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After I attended Kapiolani Community College for a year, I started thinking about getting a job that is related to my major of accounting.   As I have mentioned before, American employers always want to employ someone with experience, so it is especially tough to find that first job related to your field.  This is the reason why many people want to go to the most famous colleges because students from these schools have an easier time finding the first job.  However, after you have worked at a job and collected experience, employers would look at what you have done and what you can do for them instead of where you graduated.  So now when friends in China ask me which American school their kids should attend, I would tell them that if they have the money and skills they should go to the most prestigious schools.  However, if they can’t get into the best, they shouldn’t be discouraged, because college lasts for only four years, and the road of life is very very long, and a college degree will not determine their entire destiny in life.

After I learned some accounting basics in America, I was determined to find a job related to accounting.  Since I didn’t have any experience, I emphasized that I had a 4.0 GPA, but this first off campus job was still very difficult to find.  After trying for a while, I found a job as a cashier at a store in the famous Ala Moana Shopping Center.  The store was owned by a Japanese American woman and I worked there for about four months.  However, I have to honestly say that these four months were the darkest and most unfair days I have ever experienced in America.  These days made me truly experience the ugly side of capitalism that was taught in China’s Marxism classes.  This capitalist that hired me forced me to work very heavy labor, overtime, and refused to pay.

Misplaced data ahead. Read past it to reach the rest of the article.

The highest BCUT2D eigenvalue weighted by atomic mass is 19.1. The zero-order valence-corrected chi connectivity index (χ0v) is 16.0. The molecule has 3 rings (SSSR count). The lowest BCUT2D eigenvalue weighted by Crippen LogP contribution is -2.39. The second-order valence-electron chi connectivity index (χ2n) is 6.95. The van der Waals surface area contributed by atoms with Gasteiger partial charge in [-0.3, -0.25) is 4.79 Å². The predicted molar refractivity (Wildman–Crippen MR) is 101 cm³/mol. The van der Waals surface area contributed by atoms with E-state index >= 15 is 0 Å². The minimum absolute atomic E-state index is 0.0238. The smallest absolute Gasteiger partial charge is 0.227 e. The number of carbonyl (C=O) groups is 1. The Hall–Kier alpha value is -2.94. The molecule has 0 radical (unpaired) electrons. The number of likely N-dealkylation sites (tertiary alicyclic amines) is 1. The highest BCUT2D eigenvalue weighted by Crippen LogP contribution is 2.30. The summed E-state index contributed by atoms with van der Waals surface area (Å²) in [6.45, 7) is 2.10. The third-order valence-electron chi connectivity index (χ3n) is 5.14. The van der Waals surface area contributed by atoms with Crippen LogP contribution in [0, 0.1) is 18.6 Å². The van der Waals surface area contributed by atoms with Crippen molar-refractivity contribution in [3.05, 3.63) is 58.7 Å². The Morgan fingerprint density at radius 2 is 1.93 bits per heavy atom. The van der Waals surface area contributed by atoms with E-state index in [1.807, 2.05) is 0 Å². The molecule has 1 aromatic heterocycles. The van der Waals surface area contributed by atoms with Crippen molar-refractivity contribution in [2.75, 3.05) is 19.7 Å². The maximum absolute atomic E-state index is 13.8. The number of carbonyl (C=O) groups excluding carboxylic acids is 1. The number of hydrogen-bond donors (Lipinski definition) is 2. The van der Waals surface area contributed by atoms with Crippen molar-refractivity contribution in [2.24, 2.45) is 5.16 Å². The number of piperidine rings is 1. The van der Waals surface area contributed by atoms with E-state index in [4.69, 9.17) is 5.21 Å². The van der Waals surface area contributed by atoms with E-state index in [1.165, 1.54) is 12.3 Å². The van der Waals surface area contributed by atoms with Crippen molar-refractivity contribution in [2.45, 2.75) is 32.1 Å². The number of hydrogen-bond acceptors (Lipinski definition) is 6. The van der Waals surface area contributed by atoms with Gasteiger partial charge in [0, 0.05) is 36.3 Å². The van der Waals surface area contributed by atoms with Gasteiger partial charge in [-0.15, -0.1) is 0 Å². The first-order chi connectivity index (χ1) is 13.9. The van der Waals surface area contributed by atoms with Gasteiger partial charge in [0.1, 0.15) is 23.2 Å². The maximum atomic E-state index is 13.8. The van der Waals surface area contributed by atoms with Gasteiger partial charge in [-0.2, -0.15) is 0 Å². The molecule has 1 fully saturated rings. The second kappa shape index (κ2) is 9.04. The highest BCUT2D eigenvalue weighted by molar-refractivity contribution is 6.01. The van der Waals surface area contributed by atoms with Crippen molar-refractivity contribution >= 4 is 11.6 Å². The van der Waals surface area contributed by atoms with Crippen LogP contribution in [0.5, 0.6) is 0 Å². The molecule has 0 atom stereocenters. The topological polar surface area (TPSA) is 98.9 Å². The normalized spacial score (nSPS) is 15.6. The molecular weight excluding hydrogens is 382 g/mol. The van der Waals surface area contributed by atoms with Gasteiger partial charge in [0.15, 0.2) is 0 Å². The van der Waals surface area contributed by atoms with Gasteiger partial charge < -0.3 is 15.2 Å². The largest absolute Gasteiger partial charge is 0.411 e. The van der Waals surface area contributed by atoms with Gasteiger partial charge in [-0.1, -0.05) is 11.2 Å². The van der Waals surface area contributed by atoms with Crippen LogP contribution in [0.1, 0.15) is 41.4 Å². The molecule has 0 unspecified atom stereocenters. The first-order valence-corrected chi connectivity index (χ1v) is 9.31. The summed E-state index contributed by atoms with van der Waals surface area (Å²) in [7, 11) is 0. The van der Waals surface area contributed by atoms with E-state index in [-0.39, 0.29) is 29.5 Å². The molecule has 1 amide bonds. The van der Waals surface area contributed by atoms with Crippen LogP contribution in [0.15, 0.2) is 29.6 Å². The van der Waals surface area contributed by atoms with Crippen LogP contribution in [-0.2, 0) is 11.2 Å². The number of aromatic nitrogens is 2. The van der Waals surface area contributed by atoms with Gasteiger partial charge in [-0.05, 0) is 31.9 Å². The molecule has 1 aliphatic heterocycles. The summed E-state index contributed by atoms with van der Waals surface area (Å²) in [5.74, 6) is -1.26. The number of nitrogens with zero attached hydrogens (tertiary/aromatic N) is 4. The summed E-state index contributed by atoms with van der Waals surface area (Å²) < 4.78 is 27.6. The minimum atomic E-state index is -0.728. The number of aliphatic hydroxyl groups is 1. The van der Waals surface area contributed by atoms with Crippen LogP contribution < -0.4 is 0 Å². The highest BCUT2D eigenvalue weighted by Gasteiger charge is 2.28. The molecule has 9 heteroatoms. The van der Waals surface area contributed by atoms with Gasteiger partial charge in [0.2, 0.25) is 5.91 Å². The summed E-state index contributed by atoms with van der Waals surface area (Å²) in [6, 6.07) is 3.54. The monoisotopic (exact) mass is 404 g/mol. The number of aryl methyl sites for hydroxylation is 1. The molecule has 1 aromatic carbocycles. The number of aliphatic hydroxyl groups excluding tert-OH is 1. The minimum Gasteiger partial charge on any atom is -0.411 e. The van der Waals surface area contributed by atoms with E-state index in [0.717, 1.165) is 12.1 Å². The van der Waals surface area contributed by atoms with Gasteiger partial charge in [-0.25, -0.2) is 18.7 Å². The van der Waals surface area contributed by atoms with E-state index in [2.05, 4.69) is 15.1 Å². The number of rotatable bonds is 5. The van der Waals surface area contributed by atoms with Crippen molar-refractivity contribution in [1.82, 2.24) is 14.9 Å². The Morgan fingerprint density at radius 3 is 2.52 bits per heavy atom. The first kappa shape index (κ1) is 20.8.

“Where there is oppression, there will be resistance.”  I think this Japanese American woman underestimated international students from China.  She thought that we were uneducated, and that she could easily control immigrants from China, Vietnam, and other “third world nations” because none of us spoke English well.   She didn’t think that Chinese students my age were educated with the message of revolution since we experienced the Cultural Revolution.  She didn’t know that we were taught the message of, “there is endless fun in fighting with the sky, there is endless fun in fighting with the ground, and there is endless fun in fighting with class enemies”.  The most important thing is that in China I have had some education in law, and I knew that what she did was not only unfair and cruel but also broke the law.  Even though my English was horrible at that time and I couldn’t express myself well, I managed to team up with another student she hired and fought with her in court.  Even though this happened more than a decade ago, I still get angry when I think about it.  Recently I went back to China and heard on the news that a foreign capitalist was beating Chinese workers, and that also made me very angry.  I thought that this type of abuse rarely happens in a capitalist country like America, but now how could a socialist nation like China let it happen?  This chapter will detail my story of fighting against oppression.